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If ultrasound destroys sperm, why is it safe for a fetus?
(NaturalNews) Ultrasound is extremely damaging to the health of any unborn child (fetus). The natural health community has been warning about ultrasound for years, but mainstream medicine, which consistently fails to recognize the harm it causes, insists ultrasound is perfectly safe and can't possibly harm the health of a fetus.
Now, the Bill and Melinda Gates Foundation is funding a project that aims to temporarily sterilize men by blasting their scrotums with ultrasound. The burst of ultrasound energy, it turns out, disrupts the normal biological function of the testes, making the man infertile for six months.
Ultrasound, in other words, contains enough energy to temporarily deaden the testes and basically destroy sperm function for half a year. So why is it considered "safe" to blast an unborn baby with the same frequencies?
Ultrasound is loud. It no doubt causes tissue disruption and damage in a fetus, and it certainly creates stress and shock for the baby. And yet conceited yuppie parents just can't get enough of it! They want to SEE a picture of their little baby before it's even born, so they subject it to tissue damage and ultrasound trauma in order to get a snapshot they can show off to their yuppie friends.
It's so American, isn't it? Damage the baby so we can get a snapshot to post on Facebook. What a way to welcome a baby into the world: Blast it with piercing high-frequency energy.
Read more: Natural News
That ultrasound during pregnancy cannot be simply assumed to be harmless is suggested by good scientific work in Norway. By following up on children at age eight or nine born of mothers who had taken part in two controlled trials of routine ultrasound in pregnancy, they were able to show that routine ultrasonography was associated with a symptom of possible neurological problems.
With regard to the active scientific pursuit of safety, an editorial in Lancet, a British medical journal, says: "There have been no randomized controlled trials of adequate size to assess whether there are adverse effects on growth and development of children exposed in utero to ultrasound. Indeed, the necessary studies to ascertain safety may never be done, because of lack of interest in such research."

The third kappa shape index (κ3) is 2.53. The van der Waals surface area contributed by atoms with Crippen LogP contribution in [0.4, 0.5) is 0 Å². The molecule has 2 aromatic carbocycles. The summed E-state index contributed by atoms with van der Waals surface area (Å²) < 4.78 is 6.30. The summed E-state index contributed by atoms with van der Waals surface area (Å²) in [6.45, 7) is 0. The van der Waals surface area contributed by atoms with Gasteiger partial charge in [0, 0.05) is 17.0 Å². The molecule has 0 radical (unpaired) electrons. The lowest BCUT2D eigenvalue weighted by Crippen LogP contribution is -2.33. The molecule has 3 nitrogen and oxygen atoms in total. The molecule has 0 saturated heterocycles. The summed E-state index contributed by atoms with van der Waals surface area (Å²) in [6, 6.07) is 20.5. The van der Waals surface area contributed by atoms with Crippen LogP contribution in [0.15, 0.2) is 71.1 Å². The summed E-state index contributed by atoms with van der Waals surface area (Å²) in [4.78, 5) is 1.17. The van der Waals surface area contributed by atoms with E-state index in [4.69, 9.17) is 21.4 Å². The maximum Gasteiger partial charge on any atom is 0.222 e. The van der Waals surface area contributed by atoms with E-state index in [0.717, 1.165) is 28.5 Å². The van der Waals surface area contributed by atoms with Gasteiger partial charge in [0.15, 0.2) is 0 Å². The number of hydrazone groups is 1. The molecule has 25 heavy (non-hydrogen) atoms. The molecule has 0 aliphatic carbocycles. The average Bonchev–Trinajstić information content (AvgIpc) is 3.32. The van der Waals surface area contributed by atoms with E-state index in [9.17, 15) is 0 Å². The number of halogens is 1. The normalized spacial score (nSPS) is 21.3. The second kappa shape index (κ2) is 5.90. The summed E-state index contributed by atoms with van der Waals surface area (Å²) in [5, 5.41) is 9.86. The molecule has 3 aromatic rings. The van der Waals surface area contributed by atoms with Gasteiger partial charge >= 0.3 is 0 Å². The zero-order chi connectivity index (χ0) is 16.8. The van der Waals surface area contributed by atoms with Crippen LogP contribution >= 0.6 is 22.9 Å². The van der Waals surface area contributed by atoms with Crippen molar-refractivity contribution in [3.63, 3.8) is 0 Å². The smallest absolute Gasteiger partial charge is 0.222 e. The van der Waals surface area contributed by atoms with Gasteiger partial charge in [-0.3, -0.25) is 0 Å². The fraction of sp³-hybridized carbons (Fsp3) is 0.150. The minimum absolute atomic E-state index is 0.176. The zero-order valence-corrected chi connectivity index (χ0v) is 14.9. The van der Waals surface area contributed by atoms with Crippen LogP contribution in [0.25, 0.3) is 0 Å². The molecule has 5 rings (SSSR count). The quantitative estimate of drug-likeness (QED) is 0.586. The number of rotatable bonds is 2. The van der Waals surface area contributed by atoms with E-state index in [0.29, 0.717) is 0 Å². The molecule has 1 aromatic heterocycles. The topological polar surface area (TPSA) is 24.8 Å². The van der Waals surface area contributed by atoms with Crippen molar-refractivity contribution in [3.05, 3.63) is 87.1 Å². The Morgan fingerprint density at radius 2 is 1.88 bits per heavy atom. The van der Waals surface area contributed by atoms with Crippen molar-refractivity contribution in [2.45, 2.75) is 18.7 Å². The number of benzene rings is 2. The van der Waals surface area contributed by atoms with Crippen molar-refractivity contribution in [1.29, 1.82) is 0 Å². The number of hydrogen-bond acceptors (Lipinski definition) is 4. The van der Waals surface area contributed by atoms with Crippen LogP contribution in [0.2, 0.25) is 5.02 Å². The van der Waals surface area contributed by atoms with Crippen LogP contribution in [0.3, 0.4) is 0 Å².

FREQUENT ultrasound scans during pregnancy may result in growth restriction in the womb and the birth of smaller babies, according to a study of almost 3,000 Australian women, writes Liz Hunt.
The findings, reported in the Lancet, have led to calls for more research into the effects of ultrasound, and a leading obstetrician warns that 'prenatal ultrasound by itself can no longer be assumed to be entirely harmless'.
Ultrasound is widely used, but has never been studied through large controlled clinical trials.
(NaturalNews) New research in the journal Proceedings of the National Academy of Sciences indicates that ultrasounds could pose a threat to the development of unborn babies' brains.
A study by researchers at Yale University injected about 335 unborn mice still in their mothers' wombs with markers to track brain development. The results showed that pregnant mice exposed to ultrasound gave birth to some offspring that suffered brain abnormalities.
When mammals develop, their brain cells multiply and neurons migrate to their proper destination in the brain, where they are then assigned a function. When environmental or genetic factors -- such as drugs or alcohol -- interfere with the process, the neurons can migrate to the wrong place in the brain, impairing brain function.